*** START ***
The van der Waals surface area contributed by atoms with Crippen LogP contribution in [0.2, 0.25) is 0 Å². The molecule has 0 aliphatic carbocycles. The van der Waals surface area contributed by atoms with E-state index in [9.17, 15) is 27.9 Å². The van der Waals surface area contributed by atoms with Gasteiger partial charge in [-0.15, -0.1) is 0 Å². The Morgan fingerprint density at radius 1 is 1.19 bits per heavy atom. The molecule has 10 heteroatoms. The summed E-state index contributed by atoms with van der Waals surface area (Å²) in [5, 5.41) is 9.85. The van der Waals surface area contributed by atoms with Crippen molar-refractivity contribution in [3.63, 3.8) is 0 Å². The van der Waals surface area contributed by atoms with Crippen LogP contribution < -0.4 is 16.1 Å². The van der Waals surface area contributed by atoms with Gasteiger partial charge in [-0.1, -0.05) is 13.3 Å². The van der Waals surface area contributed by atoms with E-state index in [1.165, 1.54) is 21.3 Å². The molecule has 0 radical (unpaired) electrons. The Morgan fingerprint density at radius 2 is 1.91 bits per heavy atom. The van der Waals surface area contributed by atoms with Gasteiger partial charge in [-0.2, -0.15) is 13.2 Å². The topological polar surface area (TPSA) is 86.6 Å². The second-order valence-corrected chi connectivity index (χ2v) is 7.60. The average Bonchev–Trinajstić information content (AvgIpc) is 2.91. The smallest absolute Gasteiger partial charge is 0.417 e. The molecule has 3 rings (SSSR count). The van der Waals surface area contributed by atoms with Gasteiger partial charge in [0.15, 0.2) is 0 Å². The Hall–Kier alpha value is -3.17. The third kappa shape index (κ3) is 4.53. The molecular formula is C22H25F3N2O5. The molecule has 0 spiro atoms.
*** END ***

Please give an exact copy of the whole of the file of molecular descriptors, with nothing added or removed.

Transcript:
The van der Waals surface area contributed by atoms with Crippen LogP contribution in [0.2, 0.25) is 0 Å². The molecule has 0 aliphatic carbocycles. The van der Waals surface area contributed by atoms with E-state index in [9.17, 15) is 27.9 Å². The van der Waals surface area contributed by atoms with Gasteiger partial charge in [-0.15, -0.1) is 0 Å². The Morgan fingerprint density at radius 1 is 1.19 bits per heavy atom. The molecule has 10 heteroatoms. The summed E-state index contributed by atoms with van der Waals surface area (Å²) in [5, 5.41) is 9.85. The van der Waals surface area contributed by atoms with Crippen molar-refractivity contribution in [3.63, 3.8) is 0 Å². The van der Waals surface area contributed by atoms with Crippen LogP contribution < -0.4 is 16.1 Å². The van der Waals surface area contributed by atoms with Gasteiger partial charge in [-0.1, -0.05) is 13.3 Å². The van der Waals surface area contributed by atoms with E-state index in [1.165, 1.54) is 21.3 Å². The molecule has 0 radical (unpaired) electrons. The Morgan fingerprint density at radius 2 is 1.91 bits per heavy atom. The van der Waals surface area contributed by atoms with Gasteiger partial charge in [-0.2, -0.15) is 13.2 Å². The topological polar surface area (TPSA) is 86.6 Å². The second-order valence-corrected chi connectivity index (χ2v) is 7.60. The average Bonchev–Trinajstić information content (AvgIpc) is 2.91. The smallest absolute Gasteiger partial charge is 0.417 e. The molecule has 3 rings (SSSR count). The van der Waals surface area contributed by atoms with Gasteiger partial charge in [0.15, 0.2) is 0 Å². The Hall–Kier alpha value is -3.17. The third kappa shape index (κ3) is 4.53. The molecular formula is C22H25F3N2O5. The molecule has 0 spiro atoms.